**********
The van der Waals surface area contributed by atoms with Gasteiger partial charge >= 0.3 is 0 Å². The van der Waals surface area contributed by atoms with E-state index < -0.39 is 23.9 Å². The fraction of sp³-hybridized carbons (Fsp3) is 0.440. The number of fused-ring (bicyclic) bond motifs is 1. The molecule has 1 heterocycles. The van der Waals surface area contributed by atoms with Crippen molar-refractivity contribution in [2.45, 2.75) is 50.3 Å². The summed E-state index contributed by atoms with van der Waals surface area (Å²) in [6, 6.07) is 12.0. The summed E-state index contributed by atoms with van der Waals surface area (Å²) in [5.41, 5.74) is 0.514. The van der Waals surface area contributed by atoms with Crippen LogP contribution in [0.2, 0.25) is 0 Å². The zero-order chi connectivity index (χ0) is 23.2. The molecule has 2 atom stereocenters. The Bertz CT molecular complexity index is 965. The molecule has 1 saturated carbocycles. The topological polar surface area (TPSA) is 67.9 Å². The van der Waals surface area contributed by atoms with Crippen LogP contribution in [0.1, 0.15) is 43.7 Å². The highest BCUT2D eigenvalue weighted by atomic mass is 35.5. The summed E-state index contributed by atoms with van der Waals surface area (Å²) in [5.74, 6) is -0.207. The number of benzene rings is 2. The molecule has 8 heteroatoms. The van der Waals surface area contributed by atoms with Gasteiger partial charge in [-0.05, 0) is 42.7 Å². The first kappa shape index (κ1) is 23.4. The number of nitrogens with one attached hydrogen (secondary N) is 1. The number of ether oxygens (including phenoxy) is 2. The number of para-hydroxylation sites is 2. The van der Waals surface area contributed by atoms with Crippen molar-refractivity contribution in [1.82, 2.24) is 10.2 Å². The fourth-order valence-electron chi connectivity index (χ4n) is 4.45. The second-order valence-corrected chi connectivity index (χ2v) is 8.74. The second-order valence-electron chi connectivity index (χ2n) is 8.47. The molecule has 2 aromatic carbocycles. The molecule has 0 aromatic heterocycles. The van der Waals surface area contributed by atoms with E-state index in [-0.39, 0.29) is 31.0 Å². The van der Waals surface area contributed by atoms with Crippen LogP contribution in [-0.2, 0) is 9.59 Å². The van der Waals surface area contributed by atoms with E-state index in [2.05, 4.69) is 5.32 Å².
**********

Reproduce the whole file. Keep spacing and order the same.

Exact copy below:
The van der Waals surface area contributed by atoms with Gasteiger partial charge >= 0.3 is 0 Å². The van der Waals surface area contributed by atoms with E-state index < -0.39 is 23.9 Å². The fraction of sp³-hybridized carbons (Fsp3) is 0.440. The number of fused-ring (bicyclic) bond motifs is 1. The molecule has 1 heterocycles. The van der Waals surface area contributed by atoms with Crippen molar-refractivity contribution in [2.45, 2.75) is 50.3 Å². The summed E-state index contributed by atoms with van der Waals surface area (Å²) in [6, 6.07) is 12.0. The summed E-state index contributed by atoms with van der Waals surface area (Å²) in [5.41, 5.74) is 0.514. The van der Waals surface area contributed by atoms with Crippen LogP contribution in [0.2, 0.25) is 0 Å². The zero-order chi connectivity index (χ0) is 23.2. The molecule has 2 atom stereocenters. The Bertz CT molecular complexity index is 965. The molecule has 1 saturated carbocycles. The topological polar surface area (TPSA) is 67.9 Å². The van der Waals surface area contributed by atoms with Crippen LogP contribution in [0.1, 0.15) is 43.7 Å². The highest BCUT2D eigenvalue weighted by atomic mass is 35.5. The summed E-state index contributed by atoms with van der Waals surface area (Å²) in [5.74, 6) is -0.207. The number of benzene rings is 2. The molecule has 8 heteroatoms. The van der Waals surface area contributed by atoms with Gasteiger partial charge in [-0.05, 0) is 42.7 Å². The first kappa shape index (κ1) is 23.4. The number of nitrogens with one attached hydrogen (secondary N) is 1. The number of ether oxygens (including phenoxy) is 2. The number of para-hydroxylation sites is 2. The van der Waals surface area contributed by atoms with Crippen molar-refractivity contribution in [1.82, 2.24) is 10.2 Å². The fourth-order valence-electron chi connectivity index (χ4n) is 4.45. The second-order valence-corrected chi connectivity index (χ2v) is 8.74. The second-order valence-electron chi connectivity index (χ2n) is 8.47. The molecule has 2 aromatic carbocycles. The molecule has 0 aromatic heterocycles. The van der Waals surface area contributed by atoms with E-state index in [-0.39, 0.29) is 31.0 Å². The van der Waals surface area contributed by atoms with Crippen LogP contribution in [-0.2, 0) is 9.59 Å². The van der Waals surface area contributed by atoms with E-state index in [2.05, 4.69) is 5.32 Å².